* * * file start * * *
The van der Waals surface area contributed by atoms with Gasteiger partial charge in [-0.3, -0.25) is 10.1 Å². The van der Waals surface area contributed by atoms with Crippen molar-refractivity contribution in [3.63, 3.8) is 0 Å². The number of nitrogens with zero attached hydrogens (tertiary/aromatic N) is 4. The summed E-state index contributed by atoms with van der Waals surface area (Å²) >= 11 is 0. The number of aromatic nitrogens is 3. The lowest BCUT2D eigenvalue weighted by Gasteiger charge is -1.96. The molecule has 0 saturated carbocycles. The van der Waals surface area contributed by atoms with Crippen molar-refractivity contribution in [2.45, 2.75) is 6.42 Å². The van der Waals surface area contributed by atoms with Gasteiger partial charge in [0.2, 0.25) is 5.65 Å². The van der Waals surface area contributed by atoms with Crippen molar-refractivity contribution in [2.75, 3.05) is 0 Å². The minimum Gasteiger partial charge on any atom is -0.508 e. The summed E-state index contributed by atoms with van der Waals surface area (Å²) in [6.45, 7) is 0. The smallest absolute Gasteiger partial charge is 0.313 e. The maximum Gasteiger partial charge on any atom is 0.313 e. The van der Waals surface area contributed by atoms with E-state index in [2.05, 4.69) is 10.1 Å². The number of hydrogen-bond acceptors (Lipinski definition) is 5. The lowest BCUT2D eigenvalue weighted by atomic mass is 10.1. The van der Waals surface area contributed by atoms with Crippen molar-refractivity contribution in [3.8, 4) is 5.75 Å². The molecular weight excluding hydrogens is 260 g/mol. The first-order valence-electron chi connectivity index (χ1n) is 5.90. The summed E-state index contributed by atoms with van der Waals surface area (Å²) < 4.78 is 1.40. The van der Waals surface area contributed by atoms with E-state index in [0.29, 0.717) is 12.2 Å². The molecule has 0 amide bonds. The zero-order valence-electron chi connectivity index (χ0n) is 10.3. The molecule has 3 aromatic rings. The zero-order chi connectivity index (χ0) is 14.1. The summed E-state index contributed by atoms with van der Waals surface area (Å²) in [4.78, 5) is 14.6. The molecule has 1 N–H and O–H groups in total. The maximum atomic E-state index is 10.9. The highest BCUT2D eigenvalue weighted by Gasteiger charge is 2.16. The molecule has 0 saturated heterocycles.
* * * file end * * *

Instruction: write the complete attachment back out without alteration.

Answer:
The van der Waals surface area contributed by atoms with Gasteiger partial charge in [-0.3, -0.25) is 10.1 Å². The van der Waals surface area contributed by atoms with Crippen molar-refractivity contribution in [3.63, 3.8) is 0 Å². The number of nitrogens with zero attached hydrogens (tertiary/aromatic N) is 4. The summed E-state index contributed by atoms with van der Waals surface area (Å²) >= 11 is 0. The number of aromatic nitrogens is 3. The lowest BCUT2D eigenvalue weighted by Gasteiger charge is -1.96. The molecule has 0 saturated carbocycles. The van der Waals surface area contributed by atoms with Crippen molar-refractivity contribution in [2.45, 2.75) is 6.42 Å². The van der Waals surface area contributed by atoms with Gasteiger partial charge in [0.2, 0.25) is 5.65 Å². The van der Waals surface area contributed by atoms with Crippen molar-refractivity contribution in [2.75, 3.05) is 0 Å². The minimum Gasteiger partial charge on any atom is -0.508 e. The summed E-state index contributed by atoms with van der Waals surface area (Å²) in [6.45, 7) is 0. The smallest absolute Gasteiger partial charge is 0.313 e. The maximum Gasteiger partial charge on any atom is 0.313 e. The van der Waals surface area contributed by atoms with E-state index in [2.05, 4.69) is 10.1 Å². The number of hydrogen-bond acceptors (Lipinski definition) is 5. The lowest BCUT2D eigenvalue weighted by atomic mass is 10.1. The van der Waals surface area contributed by atoms with Crippen molar-refractivity contribution in [3.8, 4) is 5.75 Å². The molecular weight excluding hydrogens is 260 g/mol. The first-order valence-electron chi connectivity index (χ1n) is 5.90. The summed E-state index contributed by atoms with van der Waals surface area (Å²) < 4.78 is 1.40. The van der Waals surface area contributed by atoms with E-state index in [0.29, 0.717) is 12.2 Å². The molecule has 0 amide bonds. The zero-order valence-electron chi connectivity index (χ0n) is 10.3. The molecule has 3 aromatic rings. The zero-order chi connectivity index (χ0) is 14.1. The summed E-state index contributed by atoms with van der Waals surface area (Å²) in [4.78, 5) is 14.6. The molecule has 1 N–H and O–H groups in total. The maximum atomic E-state index is 10.9. The highest BCUT2D eigenvalue weighted by Gasteiger charge is 2.16. The molecule has 0 saturated heterocycles.